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08.05.2017 | Autoimmune, Cholestatic, and Biliary Diseases (S Gordon and C Bowlus, Section Editors) | Ausgabe 2/2017

Current Hepatology Reports 2/2017

Autoimmune Hepatitis: When Is It Safe to Stop Therapy, or Withhold Therapy Altogether?

Zeitschrift:
Current Hepatology Reports > Ausgabe 2/2017
Autoren:
Christina Weiler-Normann, Johannes Hartl, Ansgar W. Lohse
Wichtige Hinweise
Christina Weiler-Normann and Johannes Hartl are equal contribution
This article is part of the Topical Collection on Autoimmune, Cholestatic, and Biliary Diseases

Abstract

Purpose of Review

Despite the excellent treatment response in autoimmune hepatitis (AIH), relapse after drug-withdrawal remains an unsolved dilemma and relapse rates as high as 90–95% are reported. A clear recommendation, when and in which patients to offer drug withdrawal is lacking. Moreover, there are no data on outcome in patients with mild disease activity in which therapy was withheld.

Recent Findings

In recent years, only a small number of studies addressed the question when and in which patients to stop treatment. Nevertheless, several potential predictors for early relapse could be identified including a prior relapse after drug withdrawal, dual immunosuppressive therapy at withdrawal, the presence of SLA/LP antibodies, and concomitant autoimmune diseases. Moreover, recent studies highlighted the relevance of complete biochemical remission defined as repeatedly normal serum transaminases and IgG levels.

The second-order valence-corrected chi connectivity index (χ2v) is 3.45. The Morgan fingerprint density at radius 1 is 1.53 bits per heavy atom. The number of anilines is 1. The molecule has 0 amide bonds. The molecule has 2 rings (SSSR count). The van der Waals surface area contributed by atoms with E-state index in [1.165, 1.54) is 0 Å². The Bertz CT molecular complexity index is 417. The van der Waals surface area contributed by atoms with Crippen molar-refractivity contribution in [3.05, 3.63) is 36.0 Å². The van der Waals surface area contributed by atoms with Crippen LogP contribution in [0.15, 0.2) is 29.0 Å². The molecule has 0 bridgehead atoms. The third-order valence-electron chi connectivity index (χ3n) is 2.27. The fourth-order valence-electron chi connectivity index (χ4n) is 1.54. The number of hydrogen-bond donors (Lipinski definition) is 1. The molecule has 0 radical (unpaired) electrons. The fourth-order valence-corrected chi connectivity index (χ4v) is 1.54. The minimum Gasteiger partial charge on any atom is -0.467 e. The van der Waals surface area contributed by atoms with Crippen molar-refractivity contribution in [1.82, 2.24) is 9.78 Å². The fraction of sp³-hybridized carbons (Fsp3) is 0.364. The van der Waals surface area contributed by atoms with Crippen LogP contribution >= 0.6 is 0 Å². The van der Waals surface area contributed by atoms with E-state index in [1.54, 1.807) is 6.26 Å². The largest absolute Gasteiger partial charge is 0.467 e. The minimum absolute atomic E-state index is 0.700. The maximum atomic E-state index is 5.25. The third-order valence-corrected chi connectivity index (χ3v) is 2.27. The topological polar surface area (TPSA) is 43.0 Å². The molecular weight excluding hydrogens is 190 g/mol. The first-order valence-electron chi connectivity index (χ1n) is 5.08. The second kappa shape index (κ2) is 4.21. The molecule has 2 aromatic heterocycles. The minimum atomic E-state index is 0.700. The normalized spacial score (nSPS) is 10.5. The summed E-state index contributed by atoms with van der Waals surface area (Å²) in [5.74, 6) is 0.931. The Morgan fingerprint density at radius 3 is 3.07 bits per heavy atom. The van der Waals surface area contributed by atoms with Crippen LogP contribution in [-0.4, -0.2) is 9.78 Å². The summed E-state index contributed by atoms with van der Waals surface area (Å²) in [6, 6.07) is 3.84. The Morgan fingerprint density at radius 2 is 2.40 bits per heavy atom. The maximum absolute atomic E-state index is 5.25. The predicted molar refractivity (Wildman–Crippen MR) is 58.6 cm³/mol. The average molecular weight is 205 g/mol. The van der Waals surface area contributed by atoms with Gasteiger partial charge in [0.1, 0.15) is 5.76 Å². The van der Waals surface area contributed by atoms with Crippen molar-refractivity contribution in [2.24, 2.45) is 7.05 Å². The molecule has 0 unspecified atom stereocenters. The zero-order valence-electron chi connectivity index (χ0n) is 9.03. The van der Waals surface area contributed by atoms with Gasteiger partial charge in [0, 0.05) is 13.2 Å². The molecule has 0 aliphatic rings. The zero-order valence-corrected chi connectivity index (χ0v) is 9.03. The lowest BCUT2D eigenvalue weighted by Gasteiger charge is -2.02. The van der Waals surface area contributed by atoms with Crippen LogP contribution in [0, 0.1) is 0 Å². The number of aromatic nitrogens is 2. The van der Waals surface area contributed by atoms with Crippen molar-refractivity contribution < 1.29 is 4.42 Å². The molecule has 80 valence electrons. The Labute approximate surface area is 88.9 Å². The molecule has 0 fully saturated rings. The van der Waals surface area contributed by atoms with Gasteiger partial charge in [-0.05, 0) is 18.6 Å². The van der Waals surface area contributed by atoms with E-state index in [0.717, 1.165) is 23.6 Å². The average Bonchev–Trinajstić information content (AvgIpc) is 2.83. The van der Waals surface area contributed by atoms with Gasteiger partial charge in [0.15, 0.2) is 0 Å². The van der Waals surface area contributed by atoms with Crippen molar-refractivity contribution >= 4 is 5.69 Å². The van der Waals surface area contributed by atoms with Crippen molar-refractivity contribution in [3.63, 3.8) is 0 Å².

Summary

Patients qualifying for treatment cessation should be in stable biochemical remission (complete normal serum transaminases and IgG levels) on immunosuppressive monotherapy for at least 2 years before an attempt of drug withdrawal is performed. An even longer treatment duration might be associated with a lower relapse risk. Patients with advanced liver disease should be advised against drug withdrawal, since a flare might cause hepatic decompensation. Finally, many patients strongly wish to perform a trial of drug withdrawal and in any case, it is more advisable to perform a controlled trail than having the patient is doing it secretly and thereby putting him at considerable risk. AIH is characterized by a fluctuating, relapsing disease course. Therefore, in our opinion, withholding treatment appears only defensible in very few patients with mild inflammatory activity on liver histology (mHAI < 4) and without relevant fibrosis. These patients must be closely followed up.

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